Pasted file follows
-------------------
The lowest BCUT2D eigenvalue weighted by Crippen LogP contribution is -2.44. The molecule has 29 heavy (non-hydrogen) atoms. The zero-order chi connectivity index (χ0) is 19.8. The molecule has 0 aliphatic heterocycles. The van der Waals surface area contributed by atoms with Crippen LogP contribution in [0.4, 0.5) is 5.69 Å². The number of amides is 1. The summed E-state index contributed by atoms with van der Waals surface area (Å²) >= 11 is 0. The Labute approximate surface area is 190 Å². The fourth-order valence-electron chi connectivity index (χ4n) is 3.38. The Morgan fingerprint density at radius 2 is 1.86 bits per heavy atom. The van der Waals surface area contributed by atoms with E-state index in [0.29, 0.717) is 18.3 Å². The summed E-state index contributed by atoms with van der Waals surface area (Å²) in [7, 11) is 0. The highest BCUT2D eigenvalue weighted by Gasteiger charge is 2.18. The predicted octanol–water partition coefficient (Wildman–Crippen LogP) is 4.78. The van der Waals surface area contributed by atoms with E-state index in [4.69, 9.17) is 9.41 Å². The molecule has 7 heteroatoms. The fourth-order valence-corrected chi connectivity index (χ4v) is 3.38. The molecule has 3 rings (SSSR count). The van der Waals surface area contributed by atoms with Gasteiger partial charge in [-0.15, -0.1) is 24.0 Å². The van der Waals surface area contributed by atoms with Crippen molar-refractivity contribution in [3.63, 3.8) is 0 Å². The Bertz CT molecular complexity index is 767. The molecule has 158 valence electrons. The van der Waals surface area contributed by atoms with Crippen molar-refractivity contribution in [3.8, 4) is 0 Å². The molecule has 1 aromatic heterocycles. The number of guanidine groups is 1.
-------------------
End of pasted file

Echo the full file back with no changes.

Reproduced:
The lowest BCUT2D eigenvalue weighted by Crippen LogP contribution is -2.44. The molecule has 29 heavy (non-hydrogen) atoms. The zero-order chi connectivity index (χ0) is 19.8. The molecule has 0 aliphatic heterocycles. The van der Waals surface area contributed by atoms with Crippen LogP contribution in [0.4, 0.5) is 5.69 Å². The number of amides is 1. The summed E-state index contributed by atoms with van der Waals surface area (Å²) >= 11 is 0. The Labute approximate surface area is 190 Å². The fourth-order valence-electron chi connectivity index (χ4n) is 3.38. The Morgan fingerprint density at radius 2 is 1.86 bits per heavy atom. The van der Waals surface area contributed by atoms with E-state index in [0.29, 0.717) is 18.3 Å². The summed E-state index contributed by atoms with van der Waals surface area (Å²) in [7, 11) is 0. The highest BCUT2D eigenvalue weighted by Gasteiger charge is 2.18. The predicted octanol–water partition coefficient (Wildman–Crippen LogP) is 4.78. The van der Waals surface area contributed by atoms with E-state index in [4.69, 9.17) is 9.41 Å². The molecule has 7 heteroatoms. The fourth-order valence-corrected chi connectivity index (χ4v) is 3.38. The molecule has 3 rings (SSSR count). The van der Waals surface area contributed by atoms with Gasteiger partial charge in [-0.15, -0.1) is 24.0 Å². The van der Waals surface area contributed by atoms with Crippen molar-refractivity contribution in [3.63, 3.8) is 0 Å². The Bertz CT molecular complexity index is 767. The molecule has 158 valence electrons. The van der Waals surface area contributed by atoms with Crippen molar-refractivity contribution in [3.8, 4) is 0 Å². The molecule has 1 aromatic heterocycles. The number of guanidine groups is 1.